Which of the following scenarios scares you the most?
1. Your 16-year-old son hops into the car to pick up his girlfriend and you don’t know where he’s going. You think you gave him a curfew but you can’t remember.
2. Your 16-year-old daughter hops into a car full of guys and says she’ll be back, “later.”
Who would you worry about more? Their personalities may play a part in your decision, but in general, most parents would feel uneasier about allowing their daughters to go out. Is this a sexist double standard grounded in old-timey thinking? I don’t think so. I believe it’s a sexist double standard that has a proper place in raising teens.
Every teen is different, but you’re going to be less inclined to worry about your 200 pound boy than you are your 110 pound girl and let’s face it, they have much different needs. Your son may get a bloody nose from running his mouth, but a girl’s potential for trouble is the stuff of nightmares. Boys could be in horrible scenarios such as driving too fast and crashing, but give him the tools and he’ll hopefully not kill himself. Put a girl too far into some risky situations and she may be unable to get out. Looking for acceptance, she may do more than smoke a cigarette. The boy, you have to protect from himself, but the girl, you must protect from others.
Here are some suggestions for both sexes to help them find their way with your guidance even when you’re not around.
- Cell phones – What teen doesn’t have one these days? They might not realize it but this cell phone helps you keep track of them. Sort of loses its coolness factor doesn’t it? Initiate policies that require them to answer when you call. Don’t worry them to death but keeping in contact with them verbally will keep them mindful of their behavior.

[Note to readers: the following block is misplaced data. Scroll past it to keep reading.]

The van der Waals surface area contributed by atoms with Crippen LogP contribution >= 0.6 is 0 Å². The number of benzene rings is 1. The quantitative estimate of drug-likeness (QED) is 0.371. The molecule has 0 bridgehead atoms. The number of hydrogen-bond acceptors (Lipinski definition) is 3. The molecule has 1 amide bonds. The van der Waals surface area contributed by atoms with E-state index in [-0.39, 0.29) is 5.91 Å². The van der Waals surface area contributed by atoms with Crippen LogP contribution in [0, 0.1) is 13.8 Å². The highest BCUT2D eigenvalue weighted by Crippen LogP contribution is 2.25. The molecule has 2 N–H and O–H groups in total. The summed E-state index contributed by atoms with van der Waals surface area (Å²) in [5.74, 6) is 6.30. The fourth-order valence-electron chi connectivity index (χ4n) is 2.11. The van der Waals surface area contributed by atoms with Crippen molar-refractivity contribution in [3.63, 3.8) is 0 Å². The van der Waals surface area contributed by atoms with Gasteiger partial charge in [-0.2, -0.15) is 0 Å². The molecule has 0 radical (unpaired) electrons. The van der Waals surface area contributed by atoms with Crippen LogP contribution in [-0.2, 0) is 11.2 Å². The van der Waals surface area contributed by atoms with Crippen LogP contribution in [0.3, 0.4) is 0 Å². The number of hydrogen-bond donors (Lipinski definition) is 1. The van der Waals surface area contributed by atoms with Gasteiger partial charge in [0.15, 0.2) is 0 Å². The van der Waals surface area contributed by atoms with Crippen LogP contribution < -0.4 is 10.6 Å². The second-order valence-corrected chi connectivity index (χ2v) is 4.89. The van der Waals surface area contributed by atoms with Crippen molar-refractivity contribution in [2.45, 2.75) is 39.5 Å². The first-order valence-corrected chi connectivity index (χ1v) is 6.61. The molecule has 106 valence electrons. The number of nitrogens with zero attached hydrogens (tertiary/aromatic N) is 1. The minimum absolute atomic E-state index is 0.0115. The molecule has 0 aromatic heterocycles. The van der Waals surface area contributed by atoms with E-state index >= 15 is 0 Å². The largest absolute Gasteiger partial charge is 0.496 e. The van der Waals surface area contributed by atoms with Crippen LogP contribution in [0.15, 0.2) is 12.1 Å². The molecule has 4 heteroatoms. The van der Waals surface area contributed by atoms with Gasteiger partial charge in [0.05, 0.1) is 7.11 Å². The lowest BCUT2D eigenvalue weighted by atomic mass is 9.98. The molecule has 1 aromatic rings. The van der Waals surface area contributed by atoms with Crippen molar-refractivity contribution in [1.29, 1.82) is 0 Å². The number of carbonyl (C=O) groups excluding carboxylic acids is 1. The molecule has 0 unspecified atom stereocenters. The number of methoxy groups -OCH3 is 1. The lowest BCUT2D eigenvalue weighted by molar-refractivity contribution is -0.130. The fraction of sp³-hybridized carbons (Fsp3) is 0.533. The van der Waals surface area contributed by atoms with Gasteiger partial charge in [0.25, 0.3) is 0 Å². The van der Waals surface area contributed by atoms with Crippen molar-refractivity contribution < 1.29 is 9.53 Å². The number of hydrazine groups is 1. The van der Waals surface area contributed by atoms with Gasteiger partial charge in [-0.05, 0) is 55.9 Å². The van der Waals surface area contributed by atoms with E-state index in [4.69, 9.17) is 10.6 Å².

- Safety plan – What would your daughter do if she did get into trouble? Does she know what trouble looks like? Convey your values and expectations to her early and hopefully she will head them when she’s challenged. Plus, a girl who can take care of herself will get a great deal of respect. You don’t want her to be a victim.
- Explain – Do your children know why you make the decisions you do? Nothing can infuriate a teen who thinks you set up rules, “just because.” Be honest about the curfew times and of your concerns. Don’t trust one of her friends or even his? Talk to them about it. Maybe they’ll see your point of view, and if not, hopefully they will before it’s too late.
Basically, raise your kids the best way you know how. Don’t worry about what everyone else is doing or really even what happened to you. What do your children need to thrive and survive? Give that to them.